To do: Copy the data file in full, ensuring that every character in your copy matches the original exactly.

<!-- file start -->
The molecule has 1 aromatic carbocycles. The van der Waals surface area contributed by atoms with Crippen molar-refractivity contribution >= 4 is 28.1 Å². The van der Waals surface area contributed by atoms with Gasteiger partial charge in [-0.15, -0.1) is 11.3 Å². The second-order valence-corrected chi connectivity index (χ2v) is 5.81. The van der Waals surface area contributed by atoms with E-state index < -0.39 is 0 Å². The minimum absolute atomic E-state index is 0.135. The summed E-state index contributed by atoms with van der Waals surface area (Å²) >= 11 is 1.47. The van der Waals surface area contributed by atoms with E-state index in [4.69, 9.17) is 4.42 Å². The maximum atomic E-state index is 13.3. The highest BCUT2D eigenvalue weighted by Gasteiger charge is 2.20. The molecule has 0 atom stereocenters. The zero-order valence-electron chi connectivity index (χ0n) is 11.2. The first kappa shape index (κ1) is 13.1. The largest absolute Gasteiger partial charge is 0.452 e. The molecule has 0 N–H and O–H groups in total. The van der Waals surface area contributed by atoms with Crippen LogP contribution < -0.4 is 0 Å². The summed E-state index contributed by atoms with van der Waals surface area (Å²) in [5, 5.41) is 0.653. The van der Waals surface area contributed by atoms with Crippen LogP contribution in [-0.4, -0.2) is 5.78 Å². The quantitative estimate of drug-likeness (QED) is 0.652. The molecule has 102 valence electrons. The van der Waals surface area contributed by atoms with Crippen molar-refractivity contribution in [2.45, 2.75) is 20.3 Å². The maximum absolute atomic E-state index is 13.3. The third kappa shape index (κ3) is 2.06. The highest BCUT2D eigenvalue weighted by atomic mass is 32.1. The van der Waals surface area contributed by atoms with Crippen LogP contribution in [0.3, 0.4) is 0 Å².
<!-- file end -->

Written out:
The molecule has 1 aromatic carbocycles. The van der Waals surface area contributed by atoms with Crippen molar-refractivity contribution >= 4 is 28.1 Å². The van der Waals surface area contributed by atoms with Gasteiger partial charge in [-0.15, -0.1) is 11.3 Å². The second-order valence-corrected chi connectivity index (χ2v) is 5.81. The van der Waals surface area contributed by atoms with E-state index < -0.39 is 0 Å². The minimum absolute atomic E-state index is 0.135. The summed E-state index contributed by atoms with van der Waals surface area (Å²) >= 11 is 1.47. The van der Waals surface area contributed by atoms with E-state index in [4.69, 9.17) is 4.42 Å². The maximum atomic E-state index is 13.3. The highest BCUT2D eigenvalue weighted by Gasteiger charge is 2.20. The molecule has 0 atom stereocenters. The zero-order valence-electron chi connectivity index (χ0n) is 11.2. The first kappa shape index (κ1) is 13.1. The largest absolute Gasteiger partial charge is 0.452 e. The molecule has 0 N–H and O–H groups in total. The van der Waals surface area contributed by atoms with Crippen LogP contribution < -0.4 is 0 Å². The summed E-state index contributed by atoms with van der Waals surface area (Å²) in [5, 5.41) is 0.653. The van der Waals surface area contributed by atoms with Crippen LogP contribution in [-0.4, -0.2) is 5.78 Å². The quantitative estimate of drug-likeness (QED) is 0.652. The molecule has 102 valence electrons. The van der Waals surface area contributed by atoms with Crippen molar-refractivity contribution in [2.45, 2.75) is 20.3 Å². The maximum absolute atomic E-state index is 13.3. The third kappa shape index (κ3) is 2.06. The highest BCUT2D eigenvalue weighted by atomic mass is 32.1. The van der Waals surface area contributed by atoms with Crippen LogP contribution in [0.3, 0.4) is 0 Å².